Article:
In 1985 Garry Kasparov became the youngest world chess champion in history by defeating Anatoly Karpov in an epic struggle. Twenty years later he is still world number 1, and is an internationally renowned figure, famous even among the non-chess-playing public following high-profile events such as his matches against IBM's Deep Blue supercomputer, and the Kasparov vs. World game in 1999. His dynamism and preparation have set an example that is followed by most ambitious players. Igor Stohl has selected 74 of Kasparov's best and most instructive games from 1973 to 1993, and annotated them in detail. The emphasis is on explaining the thought behind Kasparov's decisions, and the principles and concepts embodied by his moves. Stohl provides a wealth of fresh insights into these landmark games, together with many new analytical points. This makes the book outstanding study material for all chess enthusiasts.
Garry Kasparov has dominated the chess world for more than twenty years. It is the first annotated collection of Kasparovīs best games since the mid-1980s, and so fills a huge gap in chess literature. The author won the United States Chess Federation Award for Best Book with his previous work for Gambit, which was also a collection of annotated games.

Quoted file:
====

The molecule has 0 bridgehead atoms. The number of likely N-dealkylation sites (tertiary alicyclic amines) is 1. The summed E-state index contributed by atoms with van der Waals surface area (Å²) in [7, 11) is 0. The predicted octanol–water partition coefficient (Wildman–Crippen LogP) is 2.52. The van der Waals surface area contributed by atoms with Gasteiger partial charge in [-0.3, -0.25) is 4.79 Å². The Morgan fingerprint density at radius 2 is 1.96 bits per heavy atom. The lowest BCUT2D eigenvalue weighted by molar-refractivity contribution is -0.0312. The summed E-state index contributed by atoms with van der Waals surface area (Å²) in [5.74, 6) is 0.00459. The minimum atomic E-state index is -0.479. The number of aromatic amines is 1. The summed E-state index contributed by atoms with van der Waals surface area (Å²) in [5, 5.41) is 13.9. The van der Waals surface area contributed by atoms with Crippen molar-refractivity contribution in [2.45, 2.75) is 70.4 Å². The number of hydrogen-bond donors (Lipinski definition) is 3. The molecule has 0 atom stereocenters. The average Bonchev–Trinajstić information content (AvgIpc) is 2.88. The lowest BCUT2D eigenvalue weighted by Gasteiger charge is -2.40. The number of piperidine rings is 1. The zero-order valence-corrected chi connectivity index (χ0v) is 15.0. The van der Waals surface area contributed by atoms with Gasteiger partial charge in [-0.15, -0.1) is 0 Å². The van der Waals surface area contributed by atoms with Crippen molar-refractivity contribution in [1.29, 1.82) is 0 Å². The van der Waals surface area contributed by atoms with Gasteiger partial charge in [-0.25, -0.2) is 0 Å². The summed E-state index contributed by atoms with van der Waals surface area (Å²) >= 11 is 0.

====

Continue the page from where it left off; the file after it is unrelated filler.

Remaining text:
List of Content
74 of Kasparov's greatest games from 1973 to 1993, annotated in detail, including:
Kasparov - Polugaevsky, USSR Ch., Tbilisi 1978
Kasparov - Petrosian, Bugojno 1982
Korchnoi - Kasparov, Olympiad, Lucerne 1982
Kasparov - Tal, USSR Team Ch., Moscow 1983
Kasparov - Portisch, Niksic 1983
Karpov - Kasparov, World Ch. (16), Moscow 1985
Kasparov - Karpov, World Ch. (24), Seville 1987
Kasparov - Ivanchuk, USSR Ch., Moscow 1988
Kasparov - Salov, World Cup, Barcelona 1989
Kasparov-Anand, Tilburg 1991
Shirov - Kasparov, Dortmund 1992
Short - Kasparov, World Ch. (8), London 1993